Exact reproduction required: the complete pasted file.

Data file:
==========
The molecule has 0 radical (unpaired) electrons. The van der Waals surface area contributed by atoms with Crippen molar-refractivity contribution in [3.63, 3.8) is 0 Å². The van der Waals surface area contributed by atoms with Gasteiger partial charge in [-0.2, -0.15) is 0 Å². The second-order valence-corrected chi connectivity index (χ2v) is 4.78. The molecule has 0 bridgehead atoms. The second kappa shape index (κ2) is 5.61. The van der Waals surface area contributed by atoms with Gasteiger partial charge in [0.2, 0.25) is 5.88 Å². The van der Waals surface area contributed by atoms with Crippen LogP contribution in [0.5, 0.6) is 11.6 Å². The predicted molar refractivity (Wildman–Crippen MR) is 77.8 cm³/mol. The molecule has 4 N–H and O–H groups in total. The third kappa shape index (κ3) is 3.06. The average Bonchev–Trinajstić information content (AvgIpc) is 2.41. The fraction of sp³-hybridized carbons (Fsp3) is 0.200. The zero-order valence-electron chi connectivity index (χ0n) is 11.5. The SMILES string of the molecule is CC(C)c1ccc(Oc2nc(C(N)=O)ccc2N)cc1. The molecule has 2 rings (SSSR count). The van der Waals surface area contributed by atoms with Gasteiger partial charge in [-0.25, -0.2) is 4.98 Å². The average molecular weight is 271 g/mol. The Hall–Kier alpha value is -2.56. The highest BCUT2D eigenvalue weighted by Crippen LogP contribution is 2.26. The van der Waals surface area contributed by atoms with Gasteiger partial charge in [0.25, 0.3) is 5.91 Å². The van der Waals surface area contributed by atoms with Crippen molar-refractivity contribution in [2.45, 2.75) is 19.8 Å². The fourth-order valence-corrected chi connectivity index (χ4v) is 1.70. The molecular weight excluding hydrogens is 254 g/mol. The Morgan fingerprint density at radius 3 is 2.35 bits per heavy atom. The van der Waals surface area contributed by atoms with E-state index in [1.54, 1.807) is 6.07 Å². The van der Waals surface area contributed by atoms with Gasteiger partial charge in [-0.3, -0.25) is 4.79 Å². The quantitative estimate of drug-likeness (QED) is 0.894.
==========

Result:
The molecule has 0 radical (unpaired) electrons. The van der Waals surface area contributed by atoms with Crippen molar-refractivity contribution in [3.63, 3.8) is 0 Å². The van der Waals surface area contributed by atoms with Gasteiger partial charge in [-0.2, -0.15) is 0 Å². The second-order valence-corrected chi connectivity index (χ2v) is 4.78. The molecule has 0 bridgehead atoms. The second kappa shape index (κ2) is 5.61. The van der Waals surface area contributed by atoms with Gasteiger partial charge in [0.2, 0.25) is 5.88 Å². The van der Waals surface area contributed by atoms with Crippen LogP contribution in [0.5, 0.6) is 11.6 Å². The predicted molar refractivity (Wildman–Crippen MR) is 77.8 cm³/mol. The molecule has 4 N–H and O–H groups in total. The third kappa shape index (κ3) is 3.06. The average Bonchev–Trinajstić information content (AvgIpc) is 2.41. The fraction of sp³-hybridized carbons (Fsp3) is 0.200. The zero-order valence-electron chi connectivity index (χ0n) is 11.5. The SMILES string of the molecule is CC(C)c1ccc(Oc2nc(C(N)=O)ccc2N)cc1. The molecule has 2 rings (SSSR count). The van der Waals surface area contributed by atoms with Gasteiger partial charge in [-0.25, -0.2) is 4.98 Å². The average molecular weight is 271 g/mol. The Hall–Kier alpha value is -2.56. The highest BCUT2D eigenvalue weighted by Crippen LogP contribution is 2.26. The van der Waals surface area contributed by atoms with Gasteiger partial charge in [0.25, 0.3) is 5.91 Å². The van der Waals surface area contributed by atoms with Crippen molar-refractivity contribution in [2.45, 2.75) is 19.8 Å². The fourth-order valence-corrected chi connectivity index (χ4v) is 1.70. The molecular weight excluding hydrogens is 254 g/mol. The Morgan fingerprint density at radius 3 is 2.35 bits per heavy atom. The van der Waals surface area contributed by atoms with E-state index in [1.54, 1.807) is 6.07 Å². The van der Waals surface area contributed by atoms with Gasteiger partial charge in [-0.3, -0.25) is 4.79 Å². The quantitative estimate of drug-likeness (QED) is 0.894.